It must be said that an eminent judge of the Supreme Court once described copyright as a technical subject, which it most certainly is, to such an extent that it is properly understood by only a relatively small number of jurists. The draftsman of the Bill by no means fell into that group.

In written comments submitted to the DTI and at a public workshop the draft Bill was so severely castigated that it was referred to an “expert committee” to be overhauled. The sentiment expressed by the plethora of critics was that it was so fundamentally flawed that it was incapable of being repaired and should be re-drafted from scratch. It was placed before the statutory Advisory Committee. It is not known what recommendations, if any, the Advisory Committee made, but the Bill reappeared substantially unchanged. This precedent of disregarding comments was to be perpetuated in the future. The Bill was submitted to the Trade and Industry’s Portfolio Committee of Parliament in this woeful form.

To its credit, the Portfolio Committee recognised its abysmal quality, and after expressing its disdain, itself set about patching up the Bill. With all due respect to the members of the Portfolio Committee, few, if any, of whom have any legal knowledge, let alone any expert knowledge of copyright, they were ill-equipped for the task (as were Parliament’s legal advisers whose assistance was enlisted). Their product, although marginally better than the DTI’s attempt, simply did not pass muster.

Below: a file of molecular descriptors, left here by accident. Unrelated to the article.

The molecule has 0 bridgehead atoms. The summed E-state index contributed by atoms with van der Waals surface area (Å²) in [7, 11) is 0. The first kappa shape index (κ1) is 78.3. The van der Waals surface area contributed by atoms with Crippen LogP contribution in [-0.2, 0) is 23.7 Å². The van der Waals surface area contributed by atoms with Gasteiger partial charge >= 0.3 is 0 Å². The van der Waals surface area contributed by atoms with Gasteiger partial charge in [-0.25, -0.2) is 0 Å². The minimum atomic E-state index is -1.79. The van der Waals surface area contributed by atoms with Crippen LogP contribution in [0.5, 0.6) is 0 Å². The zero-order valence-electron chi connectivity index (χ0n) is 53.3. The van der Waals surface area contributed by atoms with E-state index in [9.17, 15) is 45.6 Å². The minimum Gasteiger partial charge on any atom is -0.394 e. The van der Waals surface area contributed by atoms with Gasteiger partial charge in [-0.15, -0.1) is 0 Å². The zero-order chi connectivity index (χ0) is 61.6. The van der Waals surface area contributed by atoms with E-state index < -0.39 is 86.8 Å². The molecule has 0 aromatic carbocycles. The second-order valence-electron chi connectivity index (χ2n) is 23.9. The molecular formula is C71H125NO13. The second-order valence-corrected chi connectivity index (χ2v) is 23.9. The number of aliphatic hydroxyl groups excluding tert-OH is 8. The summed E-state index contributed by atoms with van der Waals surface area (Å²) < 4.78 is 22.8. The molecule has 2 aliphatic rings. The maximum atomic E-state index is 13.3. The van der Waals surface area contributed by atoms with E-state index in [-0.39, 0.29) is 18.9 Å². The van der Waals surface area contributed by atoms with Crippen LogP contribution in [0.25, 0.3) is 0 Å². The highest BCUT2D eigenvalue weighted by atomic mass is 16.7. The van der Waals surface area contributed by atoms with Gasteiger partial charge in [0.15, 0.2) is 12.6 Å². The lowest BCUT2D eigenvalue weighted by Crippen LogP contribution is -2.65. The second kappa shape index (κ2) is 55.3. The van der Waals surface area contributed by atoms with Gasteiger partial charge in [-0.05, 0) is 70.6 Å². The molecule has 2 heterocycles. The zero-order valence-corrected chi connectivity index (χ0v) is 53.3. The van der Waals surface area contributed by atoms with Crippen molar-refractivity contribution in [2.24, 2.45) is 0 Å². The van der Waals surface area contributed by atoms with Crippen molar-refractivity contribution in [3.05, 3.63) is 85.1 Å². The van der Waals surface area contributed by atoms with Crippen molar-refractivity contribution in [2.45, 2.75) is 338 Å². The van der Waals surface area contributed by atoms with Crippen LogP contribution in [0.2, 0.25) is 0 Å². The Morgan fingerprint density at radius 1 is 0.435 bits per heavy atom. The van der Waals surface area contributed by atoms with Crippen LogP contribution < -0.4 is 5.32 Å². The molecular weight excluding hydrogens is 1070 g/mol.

As mentioned, copyright is a technical area of the law. The sensible way of going about amending the Copyright Act would be for the DTI to develop a clear description of exactly what balanced changes it wishes to make to the Copyright Act and then to appoint and mandate a truly expert committee to draft the amendment. Realistically this committee should be composed of specialist copyright legal practitioners and specialist academics well versed in the practical implementation of the law (not mere ivory tower theorists). Such people are available and willing to accomplish the task.

After the Portfolio Committee’s version was published for public notice and received widespread scathingly critical comment, it too was referred to a “panel of experts.” The prime mover within the panel is a celebrated Copyleftist. The report submitted to the Portfolio Committee (which was astonishingly kept under wraps) doubtless told the Committee largely what it wanted to hear. Yet another version of the Bill saw the light of day. The public was given hopelessly inadequate time to comment on it. The Bill is now on its way through Parliament for adoption.

The Bill before Parliament is an abomination. It is ideologically skewed and fundamentally flawed in technical and other respects. Its adoption into law will do untold damage to our law of copyright. It has been correctly described by an eminent commentator as befitting a banana republic. It is a travesty that such a defective Bill, with mere lip service having been paid to proper consultation, should be placed on the statute book.

The supreme irony is that both the Minister and the Chairperson of the Portfolio Committee hypocritcally publicly avow that they are ardent champions of intellectual property and extol its virtues. Words come easily. On the evidence they flatter to deceive.

Owen Dean